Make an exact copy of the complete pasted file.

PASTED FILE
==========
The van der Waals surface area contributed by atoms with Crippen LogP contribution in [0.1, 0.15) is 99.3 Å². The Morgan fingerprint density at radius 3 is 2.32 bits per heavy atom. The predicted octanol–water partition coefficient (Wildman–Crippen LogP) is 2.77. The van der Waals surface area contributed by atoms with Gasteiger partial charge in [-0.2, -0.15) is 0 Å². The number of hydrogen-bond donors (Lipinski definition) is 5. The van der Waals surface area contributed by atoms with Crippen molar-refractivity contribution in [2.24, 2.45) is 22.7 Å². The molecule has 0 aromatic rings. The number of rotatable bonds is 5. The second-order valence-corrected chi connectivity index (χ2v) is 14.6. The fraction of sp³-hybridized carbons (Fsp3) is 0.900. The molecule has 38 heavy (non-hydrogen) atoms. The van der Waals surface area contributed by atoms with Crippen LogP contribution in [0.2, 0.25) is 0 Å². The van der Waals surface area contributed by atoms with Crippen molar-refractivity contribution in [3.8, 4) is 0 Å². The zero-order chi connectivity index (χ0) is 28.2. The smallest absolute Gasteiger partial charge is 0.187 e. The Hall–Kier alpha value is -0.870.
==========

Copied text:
The van der Waals surface area contributed by atoms with Crippen LogP contribution in [0.1, 0.15) is 99.3 Å². The Morgan fingerprint density at radius 3 is 2.32 bits per heavy atom. The predicted octanol–water partition coefficient (Wildman–Crippen LogP) is 2.77. The van der Waals surface area contributed by atoms with Gasteiger partial charge in [-0.2, -0.15) is 0 Å². The number of hydrogen-bond donors (Lipinski definition) is 5. The van der Waals surface area contributed by atoms with Crippen molar-refractivity contribution in [2.24, 2.45) is 22.7 Å². The molecule has 0 aromatic rings. The number of rotatable bonds is 5. The second-order valence-corrected chi connectivity index (χ2v) is 14.6. The fraction of sp³-hybridized carbons (Fsp3) is 0.900. The molecule has 38 heavy (non-hydrogen) atoms. The van der Waals surface area contributed by atoms with Crippen LogP contribution in [0.2, 0.25) is 0 Å². The van der Waals surface area contributed by atoms with Crippen molar-refractivity contribution in [3.8, 4) is 0 Å². The zero-order chi connectivity index (χ0) is 28.2. The smallest absolute Gasteiger partial charge is 0.187 e. The Hall–Kier alpha value is -0.870.